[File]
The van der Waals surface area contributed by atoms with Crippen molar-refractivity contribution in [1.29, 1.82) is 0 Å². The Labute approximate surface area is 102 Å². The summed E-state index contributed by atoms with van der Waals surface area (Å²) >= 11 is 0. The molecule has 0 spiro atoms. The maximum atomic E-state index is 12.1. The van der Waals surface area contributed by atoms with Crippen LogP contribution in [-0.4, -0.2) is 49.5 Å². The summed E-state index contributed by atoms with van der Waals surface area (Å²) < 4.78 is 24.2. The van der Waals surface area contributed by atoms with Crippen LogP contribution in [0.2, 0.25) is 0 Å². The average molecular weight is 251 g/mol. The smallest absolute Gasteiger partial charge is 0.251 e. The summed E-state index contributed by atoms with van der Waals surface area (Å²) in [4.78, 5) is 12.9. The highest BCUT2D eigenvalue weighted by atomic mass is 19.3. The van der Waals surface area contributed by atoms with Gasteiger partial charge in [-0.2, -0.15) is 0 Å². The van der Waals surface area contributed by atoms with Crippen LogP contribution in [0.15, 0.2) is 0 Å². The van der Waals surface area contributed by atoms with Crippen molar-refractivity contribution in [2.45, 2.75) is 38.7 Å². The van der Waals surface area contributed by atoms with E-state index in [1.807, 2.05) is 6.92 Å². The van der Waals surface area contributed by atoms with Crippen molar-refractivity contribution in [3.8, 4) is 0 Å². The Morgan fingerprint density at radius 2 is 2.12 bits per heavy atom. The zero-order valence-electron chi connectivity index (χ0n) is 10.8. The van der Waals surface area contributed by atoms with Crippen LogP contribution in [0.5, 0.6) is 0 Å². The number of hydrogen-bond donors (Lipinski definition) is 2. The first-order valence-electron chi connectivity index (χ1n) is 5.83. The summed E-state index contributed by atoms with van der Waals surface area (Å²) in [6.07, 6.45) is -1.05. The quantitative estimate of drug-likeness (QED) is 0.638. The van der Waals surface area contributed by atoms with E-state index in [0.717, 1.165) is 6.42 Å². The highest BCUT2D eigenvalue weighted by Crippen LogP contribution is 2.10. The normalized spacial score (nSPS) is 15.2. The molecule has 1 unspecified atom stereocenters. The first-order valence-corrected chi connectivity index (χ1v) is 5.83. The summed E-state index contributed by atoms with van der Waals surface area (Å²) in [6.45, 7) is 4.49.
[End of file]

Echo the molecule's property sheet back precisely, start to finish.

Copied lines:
The van der Waals surface area contributed by atoms with Crippen molar-refractivity contribution in [1.29, 1.82) is 0 Å². The Labute approximate surface area is 102 Å². The summed E-state index contributed by atoms with van der Waals surface area (Å²) >= 11 is 0. The molecule has 0 spiro atoms. The maximum atomic E-state index is 12.1. The van der Waals surface area contributed by atoms with Crippen LogP contribution in [-0.4, -0.2) is 49.5 Å². The summed E-state index contributed by atoms with van der Waals surface area (Å²) < 4.78 is 24.2. The van der Waals surface area contributed by atoms with Crippen LogP contribution in [0.2, 0.25) is 0 Å². The average molecular weight is 251 g/mol. The smallest absolute Gasteiger partial charge is 0.251 e. The summed E-state index contributed by atoms with van der Waals surface area (Å²) in [4.78, 5) is 12.9. The highest BCUT2D eigenvalue weighted by atomic mass is 19.3. The van der Waals surface area contributed by atoms with Gasteiger partial charge in [-0.2, -0.15) is 0 Å². The van der Waals surface area contributed by atoms with Crippen LogP contribution in [0.15, 0.2) is 0 Å². The van der Waals surface area contributed by atoms with Crippen molar-refractivity contribution in [2.45, 2.75) is 38.7 Å². The van der Waals surface area contributed by atoms with E-state index in [1.807, 2.05) is 6.92 Å². The van der Waals surface area contributed by atoms with Crippen molar-refractivity contribution in [3.8, 4) is 0 Å². The Morgan fingerprint density at radius 2 is 2.12 bits per heavy atom. The zero-order valence-electron chi connectivity index (χ0n) is 10.8. The van der Waals surface area contributed by atoms with Crippen LogP contribution in [0.5, 0.6) is 0 Å². The number of hydrogen-bond donors (Lipinski definition) is 2. The first-order valence-electron chi connectivity index (χ1n) is 5.83. The summed E-state index contributed by atoms with van der Waals surface area (Å²) in [6.07, 6.45) is -1.05. The quantitative estimate of drug-likeness (QED) is 0.638. The van der Waals surface area contributed by atoms with E-state index in [0.717, 1.165) is 6.42 Å². The highest BCUT2D eigenvalue weighted by Crippen LogP contribution is 2.10. The normalized spacial score (nSPS) is 15.2. The molecule has 1 unspecified atom stereocenters. The first-order valence-corrected chi connectivity index (χ1v) is 5.83. The summed E-state index contributed by atoms with van der Waals surface area (Å²) in [6.45, 7) is 4.49.